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Ombudsman for Short-Term Insurance receives over 9 000 complaints against insurers during 2012

22 May 2013 Dennis Jooste, Short-Term Insurance Ombudsman
Short-Term Insurance Ombudsman, Dennis Jooste.

Short-Term Insurance Ombudsman, Dennis Jooste.

According to its recently released annual report, the Office of the Ombudsman for Short-Term Insurance received 9 123 complaints against insurers, an increase of 1,7% over 2011. The insurance industry had experienced a difficult year, with reported catast

“Although the floods in Mpumalanga and Limpopo and hailstorms in Gauteng affected the underwriting results of insurers, by year end, they had not caused a major increase in the number of complaints received by our office,” says Short-Term Insurance Ombudsman, Dennis Jooste.

The Office was able to resolve claims worth R113,7m in favour of the insured in 2012, compared to the prior year’s figure of R117,7m.

Most of the complaints received by the Office of the Ombudsman involved motor claims (48,4% of all complaints), followed by householder’s (22%) and house owner’s claims (8%) – a pattern experienced for many years and which remained unchanged during 2012.

Positively, the turnaround time – the time taken for the Office of the Ombudsman to resolve a dispute - was reduced to 183 days or by just over three months. During the second six months of 2012, it reduced to 158 days, while the statistics for the first three months of 2013 show an average turnaround time of 133 days.

“One of the reasons for the substantial improvement in turnaround times is one-on-one meetings held with insurers during the year,” says Jooste. “We held 96 meetings in 2012 where insurers were requested to reduce their response times and pressure was also put on our own staff to ensure deadlines given to both insurers and complainants were met.”

A substantial improvement was also seen in the list of complaints unresolved after six months. On the 1st January 2012 there were 1,319 files on this list and by year end, the list had been reduced to 352.

He noted that the overturn rate for the year was 33% compared to the 35% the previous year. This is an indicator that the decision of the insurer with respect to a complaint was changed in some respect by the office of the Ombudsman, with some benefit to the insured.

“One reason for this could be that insurers may possibly be treating policyholders more fairly at claims stage,” explains Jooste. “However, it could also mean that speculative claims are being lodged with the office of the Ombudsman, given the adverse economic circumstances.”

This year, for the first time, the Office of the Ombudsman published the names of insurers along with the number of complaints received. Insurers will now be named on the office’s website publications, although the identity of complainants will remain confidential.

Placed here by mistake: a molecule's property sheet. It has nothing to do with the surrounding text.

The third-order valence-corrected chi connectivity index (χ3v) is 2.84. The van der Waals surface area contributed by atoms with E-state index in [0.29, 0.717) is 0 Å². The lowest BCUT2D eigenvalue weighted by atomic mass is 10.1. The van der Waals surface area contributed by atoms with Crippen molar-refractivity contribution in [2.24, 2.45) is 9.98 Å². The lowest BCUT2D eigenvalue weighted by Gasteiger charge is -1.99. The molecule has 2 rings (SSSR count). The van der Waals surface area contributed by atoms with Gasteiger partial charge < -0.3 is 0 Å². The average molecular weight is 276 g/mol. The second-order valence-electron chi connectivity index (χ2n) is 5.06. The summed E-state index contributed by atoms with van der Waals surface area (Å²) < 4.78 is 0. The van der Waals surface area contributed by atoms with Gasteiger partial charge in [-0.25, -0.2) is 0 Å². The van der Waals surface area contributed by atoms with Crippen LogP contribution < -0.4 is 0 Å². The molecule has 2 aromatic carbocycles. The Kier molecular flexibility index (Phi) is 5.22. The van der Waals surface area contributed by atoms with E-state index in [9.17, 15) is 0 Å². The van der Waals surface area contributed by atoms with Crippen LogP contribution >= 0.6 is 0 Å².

“What is important is the proportion of complaints to this office relative to an insurer’s share of the total claims reported to the Financial Services Board,” says Jooste. “The clearest indicator of this is the number of complaints to this office per thousand claims received by an insurer.”

He says that the so-called “Twin Peaks” policy under the Financial Services Laws General Amendment Bill whereby the market conduct of financial services providers will be supervised by the Financial Services Board and financial solvency issues will be under the watchful eye of the National Treasury, could see all Ombudsman Schemes falling under the umbrella of a centralised, single Ombudsman. All governance issues would be handled by the CEO of the centralised Ombudsman’s office, leaving only dispute resolution functions to be determined by the sectoral Ombuds.

Jooste says the Treating Customers Fairly (TCF) initiative by the National Treasury to ensure the fair treatment of customers is gaining traction. “In our meetings with insurers we have encouraged them to familiarise themselves more fully, and give practical application to, the TCF principles and trust that this will be reflected in how insurers go about treating their customers in future.”

Jooste says the core function of the Office of the Ombudsman is to resolve disputes involving repudiated insurance claims. “It is necessary to keep the investigative procedure informal and cost effective,” he says. “We should be seen as a consumer watchdog to ensure that fair play prevails. However in order to maintain our unbiased, impartial role, we should not become consumer activists, nor a spokesperson for the insurance industry.”

The procedures of the Office of the Ombudsman do not provide for the leading of oral evidence and cross-examination and the hearing of legal argument by skilled legal practitioners.

“The number of complaints received in 2012 demonstrates that there is a need for an impartial, free service for consumers to resolve short-term insurance complaints outside of the formal legal system,” concludes Jooste.

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